Whether we're springing forward or falling back, the biannual time shift is, at best, a discombobulating experience - but changing the clocks also gives us a ready-made opportunity to change ourselves.
Tagged With bedtime
I loved singing lullabies to my daughter. As a musical theatre geek who suddenly had a captive audience (one that was physically incapable of walking out on me), how could I not? At nap time, bed time, really any time, I'd croon my own renditions of familiar classics. A couple of standouts: "Don't Cry For Me Little Baby" (sung to the tune of "Don't Cry for Me Argentina") and a song I just referred to as "Baby Hypnosis".
Parents who know the struggle of getting their kids to go to sleep may have turned in bleary-eyed desperation to The Rabbit Who Wants to Fall Asleep, the bestselling book that uses psychological tricks to get little listeners to quickly doze off. About a year ago, I played a reading of the book to my daughter at bedtime, and it worked like a charm three out of five times. (And it made me yawn a whole lot.)
If you don't have a hot water bottle at the foot of your bed as Australia heads into the colder, rainier months, I'm begging you to reconsider. Sure, you can wear warm socks or tuck your feet under a human or canine companion. But dogs don't stay in place, and people tend to shriek "Eek! Your feet are cold!" before rolling over and stealing your covers.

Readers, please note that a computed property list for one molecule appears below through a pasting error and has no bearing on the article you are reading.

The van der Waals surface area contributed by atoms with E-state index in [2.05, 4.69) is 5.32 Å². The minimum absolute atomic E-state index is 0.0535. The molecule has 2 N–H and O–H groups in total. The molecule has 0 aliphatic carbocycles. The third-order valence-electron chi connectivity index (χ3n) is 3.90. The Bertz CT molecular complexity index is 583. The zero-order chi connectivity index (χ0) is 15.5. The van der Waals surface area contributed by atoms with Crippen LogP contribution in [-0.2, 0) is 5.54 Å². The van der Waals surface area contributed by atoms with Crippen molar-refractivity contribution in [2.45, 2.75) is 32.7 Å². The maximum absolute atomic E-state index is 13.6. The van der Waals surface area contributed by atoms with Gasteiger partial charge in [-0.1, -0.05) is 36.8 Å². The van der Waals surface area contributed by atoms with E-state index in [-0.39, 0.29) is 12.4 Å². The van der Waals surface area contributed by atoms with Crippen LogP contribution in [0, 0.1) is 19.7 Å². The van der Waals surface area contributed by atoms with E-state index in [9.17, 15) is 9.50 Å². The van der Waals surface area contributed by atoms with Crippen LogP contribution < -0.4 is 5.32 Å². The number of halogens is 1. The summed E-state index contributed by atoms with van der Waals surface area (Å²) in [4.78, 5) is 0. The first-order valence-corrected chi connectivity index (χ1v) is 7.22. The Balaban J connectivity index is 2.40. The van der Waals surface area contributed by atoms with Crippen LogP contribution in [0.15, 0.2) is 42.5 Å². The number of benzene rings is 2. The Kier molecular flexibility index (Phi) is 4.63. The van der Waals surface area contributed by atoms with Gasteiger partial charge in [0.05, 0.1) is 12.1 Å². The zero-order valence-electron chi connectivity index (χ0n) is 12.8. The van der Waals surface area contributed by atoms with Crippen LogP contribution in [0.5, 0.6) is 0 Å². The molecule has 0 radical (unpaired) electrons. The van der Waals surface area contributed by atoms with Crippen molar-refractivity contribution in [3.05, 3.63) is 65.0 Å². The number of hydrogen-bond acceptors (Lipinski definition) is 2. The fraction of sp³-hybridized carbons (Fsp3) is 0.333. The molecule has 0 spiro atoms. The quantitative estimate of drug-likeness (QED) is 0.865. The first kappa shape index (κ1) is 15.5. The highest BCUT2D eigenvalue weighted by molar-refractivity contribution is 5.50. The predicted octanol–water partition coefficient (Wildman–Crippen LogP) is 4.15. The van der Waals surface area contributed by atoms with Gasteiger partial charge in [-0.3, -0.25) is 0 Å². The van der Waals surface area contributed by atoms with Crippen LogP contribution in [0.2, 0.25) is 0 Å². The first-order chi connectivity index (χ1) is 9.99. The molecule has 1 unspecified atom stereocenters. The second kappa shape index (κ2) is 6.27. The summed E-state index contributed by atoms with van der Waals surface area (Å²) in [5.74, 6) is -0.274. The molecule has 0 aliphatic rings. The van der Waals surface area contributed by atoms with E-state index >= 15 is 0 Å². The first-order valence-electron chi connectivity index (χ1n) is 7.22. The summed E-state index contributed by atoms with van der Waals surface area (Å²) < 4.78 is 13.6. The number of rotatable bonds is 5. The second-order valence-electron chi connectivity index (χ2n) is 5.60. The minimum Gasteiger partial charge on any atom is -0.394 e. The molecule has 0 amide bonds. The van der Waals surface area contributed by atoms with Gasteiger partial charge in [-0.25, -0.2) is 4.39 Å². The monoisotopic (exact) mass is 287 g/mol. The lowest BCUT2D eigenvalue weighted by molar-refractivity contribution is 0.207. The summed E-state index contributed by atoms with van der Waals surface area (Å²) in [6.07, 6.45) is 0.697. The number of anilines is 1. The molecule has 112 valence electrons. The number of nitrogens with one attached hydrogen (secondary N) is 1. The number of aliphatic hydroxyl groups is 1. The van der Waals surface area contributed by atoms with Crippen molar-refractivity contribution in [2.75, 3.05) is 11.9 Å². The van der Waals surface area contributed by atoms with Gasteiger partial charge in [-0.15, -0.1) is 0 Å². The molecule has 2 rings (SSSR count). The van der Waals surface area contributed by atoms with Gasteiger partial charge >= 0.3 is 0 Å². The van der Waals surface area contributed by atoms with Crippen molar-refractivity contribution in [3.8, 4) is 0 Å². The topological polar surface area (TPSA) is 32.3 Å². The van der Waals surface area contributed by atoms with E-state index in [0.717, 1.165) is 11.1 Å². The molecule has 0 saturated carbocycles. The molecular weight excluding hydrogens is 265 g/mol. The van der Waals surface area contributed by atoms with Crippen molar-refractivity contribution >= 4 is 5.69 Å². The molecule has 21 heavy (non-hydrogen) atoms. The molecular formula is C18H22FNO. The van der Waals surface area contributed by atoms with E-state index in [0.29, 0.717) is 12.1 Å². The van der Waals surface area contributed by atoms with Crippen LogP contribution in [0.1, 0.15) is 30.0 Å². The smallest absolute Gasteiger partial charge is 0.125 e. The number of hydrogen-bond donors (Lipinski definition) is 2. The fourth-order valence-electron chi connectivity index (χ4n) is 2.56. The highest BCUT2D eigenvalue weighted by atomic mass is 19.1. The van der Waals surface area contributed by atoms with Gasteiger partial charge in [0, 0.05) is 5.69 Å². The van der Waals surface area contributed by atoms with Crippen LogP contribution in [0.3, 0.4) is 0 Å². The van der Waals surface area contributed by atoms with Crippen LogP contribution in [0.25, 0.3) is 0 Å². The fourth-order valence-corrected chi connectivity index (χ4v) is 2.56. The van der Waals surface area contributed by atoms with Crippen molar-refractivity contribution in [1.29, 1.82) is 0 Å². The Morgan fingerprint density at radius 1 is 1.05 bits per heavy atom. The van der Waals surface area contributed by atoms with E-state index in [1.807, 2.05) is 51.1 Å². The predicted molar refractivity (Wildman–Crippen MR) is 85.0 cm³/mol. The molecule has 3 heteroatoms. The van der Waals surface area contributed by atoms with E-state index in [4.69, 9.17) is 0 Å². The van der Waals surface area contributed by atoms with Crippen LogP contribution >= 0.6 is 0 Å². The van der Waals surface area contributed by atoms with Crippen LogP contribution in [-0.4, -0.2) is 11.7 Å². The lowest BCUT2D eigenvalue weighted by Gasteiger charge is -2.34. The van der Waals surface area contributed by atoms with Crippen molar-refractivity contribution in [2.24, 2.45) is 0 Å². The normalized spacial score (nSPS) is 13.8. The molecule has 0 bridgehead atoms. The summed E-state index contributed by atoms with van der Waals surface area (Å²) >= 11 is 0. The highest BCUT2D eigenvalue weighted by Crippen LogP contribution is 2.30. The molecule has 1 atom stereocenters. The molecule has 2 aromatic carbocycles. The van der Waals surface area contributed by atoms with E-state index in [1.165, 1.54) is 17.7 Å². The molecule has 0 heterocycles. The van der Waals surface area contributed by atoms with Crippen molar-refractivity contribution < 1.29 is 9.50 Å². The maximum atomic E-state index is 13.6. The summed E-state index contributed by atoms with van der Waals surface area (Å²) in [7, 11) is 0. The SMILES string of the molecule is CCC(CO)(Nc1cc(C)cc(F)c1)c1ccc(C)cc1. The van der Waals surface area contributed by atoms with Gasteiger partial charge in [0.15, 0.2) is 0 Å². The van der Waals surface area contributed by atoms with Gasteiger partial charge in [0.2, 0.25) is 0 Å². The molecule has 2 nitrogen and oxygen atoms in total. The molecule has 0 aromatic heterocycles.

If you're having a hard time waking up on time in the morning, you might need to adjust your schedule to align with your sleep cycles. The closer you can line up with the 90-minute rule, the better.
As delicious as a perfectly brewed cup of coffee is, we generally know that we shouldn’t pour a fresh cup after a certain time — it might keep you up at night, after all. We also know that looking at our smartphones at night can ruin our sleep. But how many of us actually put our phones away, or at least use some sort of strategy to limit blue light from screens?